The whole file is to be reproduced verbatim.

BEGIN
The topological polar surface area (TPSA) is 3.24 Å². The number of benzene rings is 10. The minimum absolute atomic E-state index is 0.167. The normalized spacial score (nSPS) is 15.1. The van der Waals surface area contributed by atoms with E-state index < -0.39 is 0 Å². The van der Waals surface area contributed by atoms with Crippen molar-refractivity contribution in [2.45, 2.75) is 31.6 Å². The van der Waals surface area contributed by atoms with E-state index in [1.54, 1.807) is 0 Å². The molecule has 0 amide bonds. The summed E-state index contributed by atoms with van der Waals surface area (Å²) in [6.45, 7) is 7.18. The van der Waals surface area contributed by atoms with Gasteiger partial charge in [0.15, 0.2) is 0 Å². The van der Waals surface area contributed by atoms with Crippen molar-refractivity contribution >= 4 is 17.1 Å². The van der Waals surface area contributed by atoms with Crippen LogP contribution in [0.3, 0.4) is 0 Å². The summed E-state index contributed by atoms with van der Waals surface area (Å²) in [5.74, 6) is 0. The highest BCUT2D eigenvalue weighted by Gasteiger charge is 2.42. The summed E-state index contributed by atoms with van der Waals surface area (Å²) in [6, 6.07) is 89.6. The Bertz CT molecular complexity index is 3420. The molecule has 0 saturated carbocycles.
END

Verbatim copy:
The topological polar surface area (TPSA) is 3.24 Å². The number of benzene rings is 10. The minimum absolute atomic E-state index is 0.167. The normalized spacial score (nSPS) is 15.1. The van der Waals surface area contributed by atoms with E-state index < -0.39 is 0 Å². The van der Waals surface area contributed by atoms with Crippen molar-refractivity contribution in [2.45, 2.75) is 31.6 Å². The van der Waals surface area contributed by atoms with E-state index in [1.54, 1.807) is 0 Å². The molecule has 0 amide bonds. The summed E-state index contributed by atoms with van der Waals surface area (Å²) in [6.45, 7) is 7.18. The van der Waals surface area contributed by atoms with Gasteiger partial charge in [0.15, 0.2) is 0 Å². The van der Waals surface area contributed by atoms with Crippen molar-refractivity contribution >= 4 is 17.1 Å². The van der Waals surface area contributed by atoms with Crippen LogP contribution in [0.3, 0.4) is 0 Å². The summed E-state index contributed by atoms with van der Waals surface area (Å²) in [5.74, 6) is 0. The highest BCUT2D eigenvalue weighted by Gasteiger charge is 2.42. The summed E-state index contributed by atoms with van der Waals surface area (Å²) in [6, 6.07) is 89.6. The Bertz CT molecular complexity index is 3420. The molecule has 0 saturated carbocycles.